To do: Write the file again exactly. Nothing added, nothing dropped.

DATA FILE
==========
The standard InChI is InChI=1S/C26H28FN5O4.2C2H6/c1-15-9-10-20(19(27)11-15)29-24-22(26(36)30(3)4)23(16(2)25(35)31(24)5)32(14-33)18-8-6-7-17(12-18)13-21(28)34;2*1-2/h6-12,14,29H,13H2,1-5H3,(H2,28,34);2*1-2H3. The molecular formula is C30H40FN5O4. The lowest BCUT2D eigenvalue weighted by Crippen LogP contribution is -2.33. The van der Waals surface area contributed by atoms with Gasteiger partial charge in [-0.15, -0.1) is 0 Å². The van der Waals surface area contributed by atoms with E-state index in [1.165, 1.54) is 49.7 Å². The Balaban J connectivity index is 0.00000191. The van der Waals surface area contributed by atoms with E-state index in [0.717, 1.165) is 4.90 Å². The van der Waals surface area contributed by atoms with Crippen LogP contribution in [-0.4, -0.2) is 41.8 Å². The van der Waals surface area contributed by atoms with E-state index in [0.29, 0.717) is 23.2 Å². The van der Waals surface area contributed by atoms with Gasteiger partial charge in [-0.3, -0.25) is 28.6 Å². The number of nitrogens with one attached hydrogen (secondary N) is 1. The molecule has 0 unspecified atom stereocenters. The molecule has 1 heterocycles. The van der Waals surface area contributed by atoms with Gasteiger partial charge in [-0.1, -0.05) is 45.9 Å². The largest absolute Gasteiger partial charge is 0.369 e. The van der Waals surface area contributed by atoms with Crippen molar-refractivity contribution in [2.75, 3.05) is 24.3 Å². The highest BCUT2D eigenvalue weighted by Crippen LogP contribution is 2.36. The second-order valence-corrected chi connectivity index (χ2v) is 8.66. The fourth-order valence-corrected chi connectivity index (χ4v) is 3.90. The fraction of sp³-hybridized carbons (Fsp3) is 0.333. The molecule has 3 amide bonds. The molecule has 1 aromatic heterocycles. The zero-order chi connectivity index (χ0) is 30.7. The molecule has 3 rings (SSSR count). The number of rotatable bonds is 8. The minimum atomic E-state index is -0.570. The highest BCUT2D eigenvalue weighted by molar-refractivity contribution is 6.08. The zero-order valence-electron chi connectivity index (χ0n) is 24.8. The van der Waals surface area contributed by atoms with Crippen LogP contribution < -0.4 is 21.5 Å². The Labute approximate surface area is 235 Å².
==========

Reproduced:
The standard InChI is InChI=1S/C26H28FN5O4.2C2H6/c1-15-9-10-20(19(27)11-15)29-24-22(26(36)30(3)4)23(16(2)25(35)31(24)5)32(14-33)18-8-6-7-17(12-18)13-21(28)34;2*1-2/h6-12,14,29H,13H2,1-5H3,(H2,28,34);2*1-2H3. The molecular formula is C30H40FN5O4. The lowest BCUT2D eigenvalue weighted by Crippen LogP contribution is -2.33. The van der Waals surface area contributed by atoms with Gasteiger partial charge in [-0.15, -0.1) is 0 Å². The van der Waals surface area contributed by atoms with E-state index in [1.165, 1.54) is 49.7 Å². The Balaban J connectivity index is 0.00000191. The van der Waals surface area contributed by atoms with E-state index in [0.717, 1.165) is 4.90 Å². The van der Waals surface area contributed by atoms with Crippen LogP contribution in [-0.4, -0.2) is 41.8 Å². The van der Waals surface area contributed by atoms with E-state index in [0.29, 0.717) is 23.2 Å². The van der Waals surface area contributed by atoms with Gasteiger partial charge in [-0.3, -0.25) is 28.6 Å². The number of nitrogens with one attached hydrogen (secondary N) is 1. The molecule has 0 unspecified atom stereocenters. The molecule has 1 heterocycles. The van der Waals surface area contributed by atoms with Gasteiger partial charge in [-0.1, -0.05) is 45.9 Å². The largest absolute Gasteiger partial charge is 0.369 e. The van der Waals surface area contributed by atoms with Crippen molar-refractivity contribution in [2.75, 3.05) is 24.3 Å². The highest BCUT2D eigenvalue weighted by Crippen LogP contribution is 2.36. The second-order valence-corrected chi connectivity index (χ2v) is 8.66. The fourth-order valence-corrected chi connectivity index (χ4v) is 3.90. The fraction of sp³-hybridized carbons (Fsp3) is 0.333. The molecule has 3 amide bonds. The molecule has 1 aromatic heterocycles. The zero-order chi connectivity index (χ0) is 30.7. The molecule has 3 rings (SSSR count). The number of rotatable bonds is 8. The minimum atomic E-state index is -0.570. The highest BCUT2D eigenvalue weighted by molar-refractivity contribution is 6.08. The zero-order valence-electron chi connectivity index (χ0n) is 24.8. The van der Waals surface area contributed by atoms with Crippen LogP contribution < -0.4 is 21.5 Å². The Labute approximate surface area is 235 Å².